I enjoy exploring the world of the cucina Italiana. At times I feel like I’ll never reach its depths. There are so many tasty ingredients and delicious recipes to try. Circumstances being what there were though, I decided to be frugal and use what I had in the fridge and freezer: chicken, mortadella and Grana Padano cheese. Truth be told, list of ingredients didn’t sound too appetizing but nonetheless, I headed over to Giallo Zafferano and looked for something that might work, and work it did!

You can find the recipe in Italian here. The only modification I made was the omission of the Herbes de Provence (erbe aromaticche). I just didn’t have that ingredient on hand. Note: in the photos you’ll notice that I doubled the recipe.


Prep time: 10 minutes, Cooking time: 15 minutes, Servings:4

4 chicken breast (thin cut or pounded)
100 g (1/2 cup) good quality Mortadella (about four slices)
2 tablespoons of Grana Padano DOP (grated)
3 sage leaves (diced)
Pepper to taste
1 pinch of Herbes de Provence (optional)
2 tablespoons of extra virgin olive oil
2 tablespoons of butter

Good quality ingredients are always important. Can you see the pistacchio pieces in the Mortadella?

Grate cheese, dice mortadella and sage and mix in bowl to create filling. Use your hands to get ingredients to adhere a bit. At first I thought the mixture looked a little dry but once it cooks the Mortadella actually melts with the cheese and creates a smooth and tasty filling.

If you’re grocery store does not offer thin cut chicken breast, pound your chicken breasts into thin pieces, salt and pepper to taste. Dredge each piece in flour.

Spoon about a tablespoon or so of the filling onto each piece of chicken and roll up tightly and secure with toothpicks.

Heat your saute pan on a medium flame. Once your pan is heated, melt butter and add oil then add your involtini. Let your involtini sit tight until the bottoms are browned. Once the bottoms are nice and golden, brown on all sides (approx 8-10 total). Cover and let sit on a very low flame for another 4 minutes.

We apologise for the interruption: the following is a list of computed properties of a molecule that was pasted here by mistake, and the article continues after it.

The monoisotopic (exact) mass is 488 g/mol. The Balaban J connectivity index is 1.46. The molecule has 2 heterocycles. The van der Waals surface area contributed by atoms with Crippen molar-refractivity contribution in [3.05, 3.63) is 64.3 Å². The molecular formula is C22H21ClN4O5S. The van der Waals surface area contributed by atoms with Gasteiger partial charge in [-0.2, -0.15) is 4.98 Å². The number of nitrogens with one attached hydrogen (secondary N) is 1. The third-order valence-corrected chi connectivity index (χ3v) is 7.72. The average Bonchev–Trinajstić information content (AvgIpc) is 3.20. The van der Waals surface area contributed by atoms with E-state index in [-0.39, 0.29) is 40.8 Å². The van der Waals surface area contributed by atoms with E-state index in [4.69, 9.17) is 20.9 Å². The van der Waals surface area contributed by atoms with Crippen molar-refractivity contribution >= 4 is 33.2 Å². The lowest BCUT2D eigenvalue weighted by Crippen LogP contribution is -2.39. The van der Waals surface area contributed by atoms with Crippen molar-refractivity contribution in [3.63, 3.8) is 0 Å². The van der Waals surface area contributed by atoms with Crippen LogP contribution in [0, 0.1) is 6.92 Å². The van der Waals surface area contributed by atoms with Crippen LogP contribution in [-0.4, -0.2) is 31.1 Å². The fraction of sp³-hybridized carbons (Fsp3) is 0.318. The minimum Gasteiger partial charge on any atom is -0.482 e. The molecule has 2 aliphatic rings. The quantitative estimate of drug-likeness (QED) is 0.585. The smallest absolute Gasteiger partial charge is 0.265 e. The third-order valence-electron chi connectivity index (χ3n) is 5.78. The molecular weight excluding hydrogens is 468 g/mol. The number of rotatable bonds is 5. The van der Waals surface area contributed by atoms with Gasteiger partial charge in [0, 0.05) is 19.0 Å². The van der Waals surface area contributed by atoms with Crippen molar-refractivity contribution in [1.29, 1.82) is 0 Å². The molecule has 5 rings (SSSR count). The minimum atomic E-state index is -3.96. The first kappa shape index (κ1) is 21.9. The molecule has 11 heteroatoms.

Here’s the finished product! Golden on the outside with a creamy filling on the inside. I added a little Italian parsley for color and served it with lemon risotto, a green salad and crisp white wine. Buon appetito!


Sunday morning our world changed in the Milan metro area in ways that we would have never anticipated. Cases of the Coronavirus were diagnosed in towns outside of Milan and those towns were put on lock down, no one in and no one out. As I digested the news, more news arrived. The governor of Lombardy issued an ordinance for the whole region: no university classes, no school, no sporting events, no performances, no cinema, no religious meetings and no public or private meetings of any kind. Then it snowballed into museums, libraries, public offices, etc., all closed.

As you can imagine, such drastic measures by the government caused wide-spread panic. By Sunday night people had ransacked grocery stores and pharmacies, stockpiling what they deemed as necessary survival supplies. Monday morning I realized I was out of toilet paper and coffee and headed to the store where there was chaos and empty shelves.

On Monday the city of Milan, Italy’s economic power house, came to a stand still. The normally bustling streets of the city were eerily quiet. Piazza Duomo, the city’s heart, usually full of locals and tourists, was a ghost town. Major events such as Carnevale were cancelled and Design Week was postponed to June. The Coronavirus brought the city and its economy to its knees.